As the House would know, this would only support the high principle of universal human rights.

Conflict Minerals
Petitions
Routine Proceedings

12:05 p.m.

Liberal

John McKay Scarborough—Guildwood, ON

Mr. Speaker, I have a petition here signed primarily by folks from Winnipeg, Manitoba, who are concerned about the issue of conflict minerals.

The petitioners ask the government to have conflict minerals certified as conflict free, that any imported products be graded and labelled as to what degree it can be certified that they are conflict free and that all Canadian companies trading in these minerals be legislatively mandated to avoid all transactions with conflict minerals.

Human Trafficking
Petitions
Routine Proceedings

12:10 p.m.

Conservative

Joy Smith Kildonan—St. Paul, MB

Mr. Speaker, it is my pleasure today to present 856 petitions calling on the government to produce a national action plan to combat human trafficking.

As the House knows, in the last election the government committed to doing that, but there are people across the country who are eagerly awaiting for the contents of that national action plan.

Criminal Code
Petitions
Routine Proceedings

12:10 p.m.

Conservative

Joy Smith Kildonan—St. Paul, MB

Mr. Speaker, in addition, I have 1,984 signatures from all across this great nation.

The petitioners call upon the government to amend the Criminal Code to decriminalize the selling of sexual services and criminalize the purchasing of sexual services and to provide support to those who want to be free of the prostitution crime.

Food and Drugs Act
Petitions
Routine Proceedings

12:10 p.m.

NDP

Jean Crowder Nanaimo—Cowichan, BC

Mr. Speaker, I have three petitions to present.

In the first petition, the petitioners call upon the House of Commons to support Bill C-257, An Act to amend the Food and Drugs Act (mandatory labelling for genetically modified foods).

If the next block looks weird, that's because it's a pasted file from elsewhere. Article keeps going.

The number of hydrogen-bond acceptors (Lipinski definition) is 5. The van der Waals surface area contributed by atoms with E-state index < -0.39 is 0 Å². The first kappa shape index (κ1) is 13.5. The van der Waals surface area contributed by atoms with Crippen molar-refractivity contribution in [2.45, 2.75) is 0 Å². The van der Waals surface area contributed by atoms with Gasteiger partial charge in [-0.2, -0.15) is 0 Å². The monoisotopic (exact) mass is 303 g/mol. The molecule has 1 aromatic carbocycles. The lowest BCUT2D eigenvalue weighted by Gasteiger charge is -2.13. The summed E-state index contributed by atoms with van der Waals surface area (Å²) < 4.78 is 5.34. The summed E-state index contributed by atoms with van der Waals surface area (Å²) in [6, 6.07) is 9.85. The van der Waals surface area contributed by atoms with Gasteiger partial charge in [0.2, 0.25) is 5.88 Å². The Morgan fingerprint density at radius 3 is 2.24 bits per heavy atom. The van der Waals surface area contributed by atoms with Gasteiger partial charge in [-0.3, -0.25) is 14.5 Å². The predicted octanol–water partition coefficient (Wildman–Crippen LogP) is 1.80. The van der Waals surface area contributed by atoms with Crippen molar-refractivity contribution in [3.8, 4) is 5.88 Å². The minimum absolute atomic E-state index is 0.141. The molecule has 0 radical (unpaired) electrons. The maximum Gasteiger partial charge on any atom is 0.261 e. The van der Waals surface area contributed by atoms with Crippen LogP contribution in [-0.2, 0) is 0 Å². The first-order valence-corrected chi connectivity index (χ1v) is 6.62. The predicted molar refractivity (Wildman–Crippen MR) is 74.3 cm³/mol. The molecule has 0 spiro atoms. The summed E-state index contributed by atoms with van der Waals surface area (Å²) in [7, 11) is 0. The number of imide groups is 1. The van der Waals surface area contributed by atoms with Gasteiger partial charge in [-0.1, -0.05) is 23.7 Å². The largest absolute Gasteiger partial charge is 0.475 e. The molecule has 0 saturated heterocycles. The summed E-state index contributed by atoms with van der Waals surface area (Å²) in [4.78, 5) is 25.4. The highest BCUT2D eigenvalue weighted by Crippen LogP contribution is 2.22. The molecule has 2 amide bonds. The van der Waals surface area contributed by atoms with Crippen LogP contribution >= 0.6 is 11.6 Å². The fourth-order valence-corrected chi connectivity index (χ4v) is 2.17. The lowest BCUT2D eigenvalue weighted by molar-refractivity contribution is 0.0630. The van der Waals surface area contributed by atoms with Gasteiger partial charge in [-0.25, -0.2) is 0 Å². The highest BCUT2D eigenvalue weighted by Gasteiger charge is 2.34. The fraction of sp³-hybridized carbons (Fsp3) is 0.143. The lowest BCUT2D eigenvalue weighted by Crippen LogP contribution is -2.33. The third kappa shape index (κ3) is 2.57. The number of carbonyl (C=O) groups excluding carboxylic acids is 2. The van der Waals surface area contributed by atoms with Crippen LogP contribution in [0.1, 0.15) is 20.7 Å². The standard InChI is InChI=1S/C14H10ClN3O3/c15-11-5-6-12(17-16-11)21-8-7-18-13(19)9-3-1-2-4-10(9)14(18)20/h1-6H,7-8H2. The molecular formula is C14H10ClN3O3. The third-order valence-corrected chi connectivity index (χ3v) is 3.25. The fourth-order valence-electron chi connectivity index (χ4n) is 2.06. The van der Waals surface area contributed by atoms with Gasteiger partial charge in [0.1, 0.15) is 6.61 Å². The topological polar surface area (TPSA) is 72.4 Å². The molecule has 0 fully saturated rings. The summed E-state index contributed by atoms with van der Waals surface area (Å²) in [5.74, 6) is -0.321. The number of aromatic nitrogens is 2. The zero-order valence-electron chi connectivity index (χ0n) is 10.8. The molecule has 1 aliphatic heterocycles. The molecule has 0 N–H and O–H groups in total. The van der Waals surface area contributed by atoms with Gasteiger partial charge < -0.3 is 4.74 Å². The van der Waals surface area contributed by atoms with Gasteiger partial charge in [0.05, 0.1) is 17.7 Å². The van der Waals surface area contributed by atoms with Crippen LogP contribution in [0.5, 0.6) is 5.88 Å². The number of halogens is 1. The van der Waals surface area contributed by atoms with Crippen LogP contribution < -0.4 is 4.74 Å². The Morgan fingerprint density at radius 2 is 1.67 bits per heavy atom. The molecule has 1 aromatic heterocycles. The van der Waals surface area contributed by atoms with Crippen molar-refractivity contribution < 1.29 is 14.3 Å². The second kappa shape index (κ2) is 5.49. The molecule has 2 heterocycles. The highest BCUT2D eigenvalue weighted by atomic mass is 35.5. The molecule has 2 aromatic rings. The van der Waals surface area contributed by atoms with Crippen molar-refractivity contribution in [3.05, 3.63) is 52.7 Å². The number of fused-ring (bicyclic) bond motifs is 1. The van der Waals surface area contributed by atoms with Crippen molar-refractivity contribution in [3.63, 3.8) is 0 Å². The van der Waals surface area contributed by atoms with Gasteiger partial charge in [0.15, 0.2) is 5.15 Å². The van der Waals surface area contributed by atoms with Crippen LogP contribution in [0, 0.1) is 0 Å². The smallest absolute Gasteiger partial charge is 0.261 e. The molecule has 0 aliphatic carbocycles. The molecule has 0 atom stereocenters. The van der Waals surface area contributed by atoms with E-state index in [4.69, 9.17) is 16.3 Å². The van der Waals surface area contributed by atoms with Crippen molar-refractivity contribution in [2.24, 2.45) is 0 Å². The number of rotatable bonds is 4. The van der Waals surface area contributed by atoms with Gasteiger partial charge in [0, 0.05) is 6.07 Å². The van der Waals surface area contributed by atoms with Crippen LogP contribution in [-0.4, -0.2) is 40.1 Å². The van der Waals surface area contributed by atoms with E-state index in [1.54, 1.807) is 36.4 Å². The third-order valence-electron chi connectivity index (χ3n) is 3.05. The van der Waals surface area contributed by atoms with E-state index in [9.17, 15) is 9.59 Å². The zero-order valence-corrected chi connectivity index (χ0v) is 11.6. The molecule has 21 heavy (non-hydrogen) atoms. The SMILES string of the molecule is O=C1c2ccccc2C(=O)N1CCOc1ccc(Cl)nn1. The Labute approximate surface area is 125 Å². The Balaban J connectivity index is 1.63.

Animal Welfare
Petitions
Routine Proceedings

12:10 p.m.

NDP

Jean Crowder Nanaimo—Cowichan, BC

Mr. Speaker, with respect to the second petition, the petitioners call upon the Minister of Justice to introduce government legislation to amend the Criminal Code provisions on animal cruelty based on Bill C-229.

Poverty
Petitions
Routine Proceedings

12:10 p.m.

NDP

Jean Crowder Nanaimo—Cowichan, BC

Mr. Speaker, the last petition I am presenting in the House of Commons has to do with Bill C-233. The petitioners are calling on Parliament to quickly pass Bill C-233, An Act to eliminate poverty in Canada.

Abortion
Petitions
Routine Proceedings

12:10 p.m.

Conservative

Randy Kamp Pitt Meadows—Maple Ridge—Mission, BC

Mr. Speaker, I have the privilege today to present two petitions, both on the same topic, and both signed primarily by people from the Lower Mainland of British Columbia as well as the Fraser Valley.

The petitioners draw the attention of the House of Commons to the fact that Canada is the only nation in the western world, in the company of China and North Korea, without any laws restricting abortion. They point out as well that the Supreme Court of Canada has said that it is Parliament's responsibility to do so.

They call upon the House of Commons to speedily enact legislation that would restrict abortion to the greatest extent possible.